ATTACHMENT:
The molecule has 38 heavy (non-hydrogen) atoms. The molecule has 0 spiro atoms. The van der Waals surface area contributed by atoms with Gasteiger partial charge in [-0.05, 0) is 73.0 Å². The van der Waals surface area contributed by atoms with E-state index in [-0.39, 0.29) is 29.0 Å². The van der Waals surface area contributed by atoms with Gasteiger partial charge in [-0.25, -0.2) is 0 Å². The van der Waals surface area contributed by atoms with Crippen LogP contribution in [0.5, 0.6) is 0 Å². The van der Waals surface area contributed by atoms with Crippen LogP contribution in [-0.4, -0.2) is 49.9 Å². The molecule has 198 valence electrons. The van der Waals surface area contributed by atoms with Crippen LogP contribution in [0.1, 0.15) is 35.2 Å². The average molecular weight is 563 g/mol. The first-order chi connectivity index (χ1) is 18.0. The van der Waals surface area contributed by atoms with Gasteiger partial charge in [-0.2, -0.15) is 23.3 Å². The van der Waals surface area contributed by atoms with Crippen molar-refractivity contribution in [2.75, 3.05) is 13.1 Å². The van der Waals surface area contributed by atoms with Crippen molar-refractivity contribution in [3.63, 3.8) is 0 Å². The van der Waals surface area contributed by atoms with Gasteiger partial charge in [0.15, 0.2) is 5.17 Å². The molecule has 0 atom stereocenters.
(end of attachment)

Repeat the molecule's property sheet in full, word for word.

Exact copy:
The molecule has 38 heavy (non-hydrogen) atoms. The molecule has 0 spiro atoms. The van der Waals surface area contributed by atoms with Gasteiger partial charge in [-0.05, 0) is 73.0 Å². The van der Waals surface area contributed by atoms with E-state index in [-0.39, 0.29) is 29.0 Å². The van der Waals surface area contributed by atoms with Gasteiger partial charge in [-0.25, -0.2) is 0 Å². The van der Waals surface area contributed by atoms with Crippen LogP contribution in [0.5, 0.6) is 0 Å². The van der Waals surface area contributed by atoms with Crippen LogP contribution in [-0.4, -0.2) is 49.9 Å². The molecule has 198 valence electrons. The van der Waals surface area contributed by atoms with Crippen LogP contribution in [0.1, 0.15) is 35.2 Å². The average molecular weight is 563 g/mol. The first-order chi connectivity index (χ1) is 18.0. The van der Waals surface area contributed by atoms with Gasteiger partial charge in [-0.2, -0.15) is 23.3 Å². The van der Waals surface area contributed by atoms with Crippen molar-refractivity contribution in [2.75, 3.05) is 13.1 Å². The van der Waals surface area contributed by atoms with Crippen molar-refractivity contribution in [3.63, 3.8) is 0 Å². The van der Waals surface area contributed by atoms with Gasteiger partial charge in [0.15, 0.2) is 5.17 Å². The molecule has 0 atom stereocenters.